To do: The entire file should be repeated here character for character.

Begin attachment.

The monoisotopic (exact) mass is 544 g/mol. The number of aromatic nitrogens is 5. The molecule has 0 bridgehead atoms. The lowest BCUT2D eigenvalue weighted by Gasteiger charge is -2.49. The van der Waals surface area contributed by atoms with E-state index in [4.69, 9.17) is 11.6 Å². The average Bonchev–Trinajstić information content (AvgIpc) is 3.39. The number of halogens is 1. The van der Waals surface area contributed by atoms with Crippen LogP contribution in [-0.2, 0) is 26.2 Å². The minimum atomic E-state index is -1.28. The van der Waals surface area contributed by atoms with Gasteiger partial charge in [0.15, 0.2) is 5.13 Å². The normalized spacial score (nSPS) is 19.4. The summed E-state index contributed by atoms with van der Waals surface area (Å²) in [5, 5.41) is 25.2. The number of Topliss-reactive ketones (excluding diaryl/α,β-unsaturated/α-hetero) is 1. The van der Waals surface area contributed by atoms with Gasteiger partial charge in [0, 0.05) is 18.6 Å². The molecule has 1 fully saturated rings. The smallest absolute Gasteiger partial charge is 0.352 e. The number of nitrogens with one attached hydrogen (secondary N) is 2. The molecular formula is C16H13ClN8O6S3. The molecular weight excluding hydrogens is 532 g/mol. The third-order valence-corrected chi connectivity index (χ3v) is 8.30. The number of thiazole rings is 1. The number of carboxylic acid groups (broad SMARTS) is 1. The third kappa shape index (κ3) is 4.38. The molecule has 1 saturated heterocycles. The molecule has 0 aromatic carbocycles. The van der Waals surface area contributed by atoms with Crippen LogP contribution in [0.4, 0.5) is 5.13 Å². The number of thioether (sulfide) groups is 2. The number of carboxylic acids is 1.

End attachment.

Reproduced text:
The monoisotopic (exact) mass is 544 g/mol. The number of aromatic nitrogens is 5. The molecule has 0 bridgehead atoms. The lowest BCUT2D eigenvalue weighted by Gasteiger charge is -2.49. The van der Waals surface area contributed by atoms with E-state index in [4.69, 9.17) is 11.6 Å². The average Bonchev–Trinajstić information content (AvgIpc) is 3.39. The number of halogens is 1. The van der Waals surface area contributed by atoms with Crippen LogP contribution in [-0.2, 0) is 26.2 Å². The minimum atomic E-state index is -1.28. The van der Waals surface area contributed by atoms with Gasteiger partial charge in [0.15, 0.2) is 5.13 Å². The normalized spacial score (nSPS) is 19.4. The summed E-state index contributed by atoms with van der Waals surface area (Å²) in [5, 5.41) is 25.2. The number of Topliss-reactive ketones (excluding diaryl/α,β-unsaturated/α-hetero) is 1. The van der Waals surface area contributed by atoms with Gasteiger partial charge in [0, 0.05) is 18.6 Å². The molecule has 1 fully saturated rings. The smallest absolute Gasteiger partial charge is 0.352 e. The number of nitrogens with one attached hydrogen (secondary N) is 2. The molecular formula is C16H13ClN8O6S3. The molecular weight excluding hydrogens is 532 g/mol. The third-order valence-corrected chi connectivity index (χ3v) is 8.30. The number of thiazole rings is 1. The number of carboxylic acid groups (broad SMARTS) is 1. The third kappa shape index (κ3) is 4.38. The molecule has 1 saturated heterocycles. The molecule has 0 aromatic carbocycles. The van der Waals surface area contributed by atoms with Crippen LogP contribution in [0.4, 0.5) is 5.13 Å². The number of thioether (sulfide) groups is 2. The number of carboxylic acids is 1.